By Carolyn Berger, LCSW, with Lisa Schuman, LCSW
The blended family, one that’s created through birth and adoption, has been a part of the adoption landscape for a long time. There are different types of blended families—those where an adopted child is the first child and those where the birth child comes first, followed by an adopted child. “Blending” is a great way to build a family, but it’s a good idea to think through some of the issues beforehand so that you will be prepared for the challenges (and joys) that this particular kind of family can bring.
If you are considering adopting a child after having a biological one, you may find yourself worrying that you will “upset the apple cart,” by adding a child of a different background, rather than a birth child, to your family. You will need to explore and resolve feelings like these before you begin the adoption process. The fact is, any new child will cause shifts and some disequilibrium in your family when he arrives.
Once you feel comfortable and decide to move forward, you will want to prepare your biological child for the adopted child who will be joining him. Involve him in the adoption process in any way that you can. You may also take this time to reach out to your extended family to educate them about bio-adoptive families so that they can prepare a space in their hearts for an adopted child.
Before you build your blended family you will need to ask yourself how comfortable you are with difference. Can you truly accept differences among your children whether they relate to appearance, race, cultural background, talents or intelligence? Parents in traditional families with more than one child have to come to terms with how different their children are likely to be. In blended families some of the differences are simply more obvious, especially when your family is composed of children of different cultures and races. Can you tolerate the “public-ness” of being a transracial family, or comments from perfect strangers who tell you that your kids, one with blonde hair, the other raven-haired, can’t possibly be siblings? Can you take pleasure in the idea that your children are very different and celebrate this every day? And will your extended family accept your kids for who they are, rather than who they look like?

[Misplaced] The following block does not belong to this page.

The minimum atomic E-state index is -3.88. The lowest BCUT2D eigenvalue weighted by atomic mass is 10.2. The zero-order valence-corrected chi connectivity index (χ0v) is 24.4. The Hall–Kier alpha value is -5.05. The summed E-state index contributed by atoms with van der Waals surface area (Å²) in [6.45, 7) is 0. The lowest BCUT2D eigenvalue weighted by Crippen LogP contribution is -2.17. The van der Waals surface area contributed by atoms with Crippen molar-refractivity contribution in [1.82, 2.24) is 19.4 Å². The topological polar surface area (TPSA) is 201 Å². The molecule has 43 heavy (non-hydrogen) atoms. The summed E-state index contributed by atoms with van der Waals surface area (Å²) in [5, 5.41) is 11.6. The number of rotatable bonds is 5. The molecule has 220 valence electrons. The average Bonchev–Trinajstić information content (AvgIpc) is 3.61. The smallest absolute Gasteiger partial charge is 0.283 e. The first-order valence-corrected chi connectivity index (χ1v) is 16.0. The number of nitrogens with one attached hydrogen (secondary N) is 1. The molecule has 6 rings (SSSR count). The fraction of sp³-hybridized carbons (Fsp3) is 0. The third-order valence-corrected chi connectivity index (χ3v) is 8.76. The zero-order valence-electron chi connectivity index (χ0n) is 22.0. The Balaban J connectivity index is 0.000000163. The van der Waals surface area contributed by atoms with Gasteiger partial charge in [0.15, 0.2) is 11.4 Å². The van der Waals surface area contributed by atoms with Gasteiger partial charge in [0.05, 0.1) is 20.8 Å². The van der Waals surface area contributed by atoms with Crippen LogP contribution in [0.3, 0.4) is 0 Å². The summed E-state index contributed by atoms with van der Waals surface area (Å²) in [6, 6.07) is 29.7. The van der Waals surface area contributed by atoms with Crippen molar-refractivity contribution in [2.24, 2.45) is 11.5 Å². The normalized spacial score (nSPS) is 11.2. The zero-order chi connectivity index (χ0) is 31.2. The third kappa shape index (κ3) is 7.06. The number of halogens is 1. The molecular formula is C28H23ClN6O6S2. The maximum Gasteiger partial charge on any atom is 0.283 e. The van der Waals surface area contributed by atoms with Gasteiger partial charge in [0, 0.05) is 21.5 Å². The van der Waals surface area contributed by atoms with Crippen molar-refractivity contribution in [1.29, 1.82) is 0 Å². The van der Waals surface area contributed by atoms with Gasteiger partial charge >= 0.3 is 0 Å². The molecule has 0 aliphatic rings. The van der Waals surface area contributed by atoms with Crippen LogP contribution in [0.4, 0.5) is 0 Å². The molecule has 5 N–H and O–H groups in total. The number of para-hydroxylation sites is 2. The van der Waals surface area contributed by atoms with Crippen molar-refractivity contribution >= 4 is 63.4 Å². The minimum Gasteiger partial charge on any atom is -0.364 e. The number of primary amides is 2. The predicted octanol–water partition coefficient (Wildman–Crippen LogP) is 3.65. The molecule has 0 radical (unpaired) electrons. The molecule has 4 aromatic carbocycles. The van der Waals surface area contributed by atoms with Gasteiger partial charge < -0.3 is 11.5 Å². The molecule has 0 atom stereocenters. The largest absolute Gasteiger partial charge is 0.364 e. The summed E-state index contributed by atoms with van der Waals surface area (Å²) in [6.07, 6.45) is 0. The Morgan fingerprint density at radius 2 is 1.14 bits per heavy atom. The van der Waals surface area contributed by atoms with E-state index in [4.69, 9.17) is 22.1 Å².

No matter who comes first, your adopted child or your biological child, you will need to figure out ways to build your family into a warm, loving unit that holds together in spite of the different ways your children came into it. There is no formula for creating closeness among siblings in any type of family. If you are hoping that the children in your family will be best friends like you and your sister were, or that your kids will make up for the fact that you and your brother were sworn enemies until the college years intervened, you are probably courting disappointment. There is no way to predict how your children will feel about each other, though there are many ways to help them live together peacefully. (Siblings Without Rivalry by Faber and Mazlish can show you how.)
Some sibling rivalry is inevitable whether you are a blended family or a traditional one.
In blended families kids need to recognize that they are unique and that neither being genetically connected to their parents nor adopted makes them better. A friend of mine who has an elementary- school- aged biological child and an adopted pre-schooler told me this story: One day the older boy told his younger brother, “I belong in this family more than you do because I have Mom and Dad’s genes, and you don’t.” Hearing this, my friend cringed, but pulled herself together and told her older son firmly, “You’re wrong. Under the law you boys are equal and what the law says is the most important thing.” These boys’ father was a high-profile attorney whom they both admired, and bringing in the legal aspect of adoption helped level the playing field in this case. The older son nodded in agreement and was silent. The younger son appeared unperturbed.
When my friend picked the younger child up at nursery school the next day, his teacher pulled her aside and told her that her son had announced to the entire class that he was adopted and had different genes than his brother, but that they were “equal because the law says so.” She asked the teacher how her son delivered this message, and the teacher told her it had been said with pride. A moment that initially caused my friend agony became a teachable moment in her family.
There are probably more similarities than differences when it comes to raising traditional and blended families. In all families bonding between siblings takes time and requires help from parents, whether it’s through engaging your kids in fun activities, helping them learn what makes their family unique, or stepping in when difficulties arise. In many blended families where children are close in age, they form sibling relationships before they know who is biologically related and who was adopted. And in all blended families child rearing realities apply regardless of how the children came to be a part of the family.
Carolyn Berger, LCSW is Chair of The AFA Adoption Advisory Council and the parent of two teenaged sons who came into her family through birth and adoption. She has a private practice in Larchmont, NY, that focuses on fertility, adoption, and all forms of family building.
Lisa Schuman, LCSW, is a psychotherapist in private practice in Manhattan and Westchester, specializing in the areas of adoption and infertility. She is also the Director of Adoption Cooperative Consultants and a staff psychotherapist for Reproductive Medicine Associates of New York.